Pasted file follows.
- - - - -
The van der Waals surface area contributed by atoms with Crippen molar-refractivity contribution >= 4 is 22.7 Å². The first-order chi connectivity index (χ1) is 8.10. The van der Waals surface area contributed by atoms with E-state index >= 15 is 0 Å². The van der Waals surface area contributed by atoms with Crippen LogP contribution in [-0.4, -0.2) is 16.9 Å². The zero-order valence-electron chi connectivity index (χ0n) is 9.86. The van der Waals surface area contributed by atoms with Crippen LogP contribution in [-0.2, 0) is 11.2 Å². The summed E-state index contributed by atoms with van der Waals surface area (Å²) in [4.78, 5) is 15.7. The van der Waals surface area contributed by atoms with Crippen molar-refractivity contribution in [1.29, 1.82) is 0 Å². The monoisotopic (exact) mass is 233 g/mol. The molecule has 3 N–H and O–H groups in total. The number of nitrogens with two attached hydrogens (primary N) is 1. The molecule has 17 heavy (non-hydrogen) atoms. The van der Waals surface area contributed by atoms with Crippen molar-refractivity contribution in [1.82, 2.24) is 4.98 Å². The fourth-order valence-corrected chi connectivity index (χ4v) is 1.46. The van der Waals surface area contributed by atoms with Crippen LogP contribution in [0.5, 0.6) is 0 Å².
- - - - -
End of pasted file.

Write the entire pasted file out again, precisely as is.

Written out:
The van der Waals surface area contributed by atoms with Crippen molar-refractivity contribution >= 4 is 22.7 Å². The first-order chi connectivity index (χ1) is 8.10. The van der Waals surface area contributed by atoms with E-state index >= 15 is 0 Å². The van der Waals surface area contributed by atoms with Crippen LogP contribution in [-0.4, -0.2) is 16.9 Å². The zero-order valence-electron chi connectivity index (χ0n) is 9.86. The van der Waals surface area contributed by atoms with Crippen LogP contribution in [-0.2, 0) is 11.2 Å². The summed E-state index contributed by atoms with van der Waals surface area (Å²) in [4.78, 5) is 15.7. The van der Waals surface area contributed by atoms with Crippen molar-refractivity contribution in [1.29, 1.82) is 0 Å². The monoisotopic (exact) mass is 233 g/mol. The molecule has 3 N–H and O–H groups in total. The number of nitrogens with two attached hydrogens (primary N) is 1. The molecule has 17 heavy (non-hydrogen) atoms. The van der Waals surface area contributed by atoms with Crippen molar-refractivity contribution in [1.82, 2.24) is 4.98 Å². The fourth-order valence-corrected chi connectivity index (χ4v) is 1.46. The van der Waals surface area contributed by atoms with Crippen LogP contribution in [0.5, 0.6) is 0 Å².